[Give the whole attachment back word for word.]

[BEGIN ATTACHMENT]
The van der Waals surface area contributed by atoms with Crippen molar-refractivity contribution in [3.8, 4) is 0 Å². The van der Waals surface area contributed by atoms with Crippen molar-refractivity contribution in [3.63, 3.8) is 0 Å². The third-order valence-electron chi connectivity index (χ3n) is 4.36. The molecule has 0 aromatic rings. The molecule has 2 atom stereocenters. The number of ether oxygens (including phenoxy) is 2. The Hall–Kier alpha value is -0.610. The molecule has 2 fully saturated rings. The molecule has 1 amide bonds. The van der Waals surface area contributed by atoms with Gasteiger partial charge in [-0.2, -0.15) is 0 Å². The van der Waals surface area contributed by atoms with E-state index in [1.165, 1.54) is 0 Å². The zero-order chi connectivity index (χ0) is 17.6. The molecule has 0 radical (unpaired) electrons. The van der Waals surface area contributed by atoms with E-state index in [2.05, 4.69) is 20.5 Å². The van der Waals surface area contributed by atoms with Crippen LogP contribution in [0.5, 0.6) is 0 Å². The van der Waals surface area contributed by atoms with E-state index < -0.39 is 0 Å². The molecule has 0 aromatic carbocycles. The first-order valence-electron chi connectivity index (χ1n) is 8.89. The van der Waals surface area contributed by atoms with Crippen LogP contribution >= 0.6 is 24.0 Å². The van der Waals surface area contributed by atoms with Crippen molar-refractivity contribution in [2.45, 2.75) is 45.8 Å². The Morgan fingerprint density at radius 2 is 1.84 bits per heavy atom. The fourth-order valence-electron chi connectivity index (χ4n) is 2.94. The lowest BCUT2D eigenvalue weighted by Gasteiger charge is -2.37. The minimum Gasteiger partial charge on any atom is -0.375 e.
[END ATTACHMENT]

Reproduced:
The van der Waals surface area contributed by atoms with Crippen molar-refractivity contribution in [3.8, 4) is 0 Å². The van der Waals surface area contributed by atoms with Crippen molar-refractivity contribution in [3.63, 3.8) is 0 Å². The third-order valence-electron chi connectivity index (χ3n) is 4.36. The molecule has 0 aromatic rings. The molecule has 2 atom stereocenters. The number of ether oxygens (including phenoxy) is 2. The Hall–Kier alpha value is -0.610. The molecule has 2 fully saturated rings. The molecule has 1 amide bonds. The van der Waals surface area contributed by atoms with Gasteiger partial charge in [-0.2, -0.15) is 0 Å². The van der Waals surface area contributed by atoms with E-state index in [1.165, 1.54) is 0 Å². The zero-order chi connectivity index (χ0) is 17.6. The molecule has 0 radical (unpaired) electrons. The van der Waals surface area contributed by atoms with E-state index in [2.05, 4.69) is 20.5 Å². The van der Waals surface area contributed by atoms with Crippen LogP contribution in [0.5, 0.6) is 0 Å². The van der Waals surface area contributed by atoms with E-state index < -0.39 is 0 Å². The molecule has 0 aromatic carbocycles. The first-order valence-electron chi connectivity index (χ1n) is 8.89. The van der Waals surface area contributed by atoms with Crippen LogP contribution >= 0.6 is 24.0 Å². The van der Waals surface area contributed by atoms with Crippen molar-refractivity contribution in [2.45, 2.75) is 45.8 Å². The Morgan fingerprint density at radius 2 is 1.84 bits per heavy atom. The fourth-order valence-electron chi connectivity index (χ4n) is 2.94. The lowest BCUT2D eigenvalue weighted by Gasteiger charge is -2.37. The minimum Gasteiger partial charge on any atom is -0.375 e.